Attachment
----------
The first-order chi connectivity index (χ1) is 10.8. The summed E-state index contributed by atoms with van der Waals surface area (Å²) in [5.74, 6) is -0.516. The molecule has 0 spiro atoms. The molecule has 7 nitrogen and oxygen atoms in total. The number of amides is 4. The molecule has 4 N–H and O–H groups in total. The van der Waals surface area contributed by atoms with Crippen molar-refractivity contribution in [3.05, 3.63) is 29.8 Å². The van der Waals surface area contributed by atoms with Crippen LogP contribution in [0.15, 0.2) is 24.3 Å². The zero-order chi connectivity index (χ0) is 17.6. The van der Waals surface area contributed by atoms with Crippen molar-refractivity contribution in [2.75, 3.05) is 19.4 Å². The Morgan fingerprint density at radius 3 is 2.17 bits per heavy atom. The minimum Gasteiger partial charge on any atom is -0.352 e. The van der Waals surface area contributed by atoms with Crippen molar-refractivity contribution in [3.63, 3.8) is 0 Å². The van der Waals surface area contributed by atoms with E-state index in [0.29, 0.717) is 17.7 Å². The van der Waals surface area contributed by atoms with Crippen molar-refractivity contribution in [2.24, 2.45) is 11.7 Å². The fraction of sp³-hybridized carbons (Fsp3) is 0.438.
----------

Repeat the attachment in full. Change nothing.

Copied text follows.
The first-order chi connectivity index (χ1) is 10.8. The summed E-state index contributed by atoms with van der Waals surface area (Å²) in [5.74, 6) is -0.516. The molecule has 0 spiro atoms. The molecule has 7 nitrogen and oxygen atoms in total. The number of amides is 4. The molecule has 4 N–H and O–H groups in total. The van der Waals surface area contributed by atoms with Crippen molar-refractivity contribution in [3.05, 3.63) is 29.8 Å². The van der Waals surface area contributed by atoms with Crippen LogP contribution in [0.15, 0.2) is 24.3 Å². The zero-order chi connectivity index (χ0) is 17.6. The van der Waals surface area contributed by atoms with Crippen molar-refractivity contribution in [2.75, 3.05) is 19.4 Å². The Morgan fingerprint density at radius 3 is 2.17 bits per heavy atom. The minimum Gasteiger partial charge on any atom is -0.352 e. The van der Waals surface area contributed by atoms with Crippen molar-refractivity contribution in [3.63, 3.8) is 0 Å². The van der Waals surface area contributed by atoms with E-state index in [0.29, 0.717) is 17.7 Å². The van der Waals surface area contributed by atoms with Crippen molar-refractivity contribution in [2.24, 2.45) is 11.7 Å². The fraction of sp³-hybridized carbons (Fsp3) is 0.438.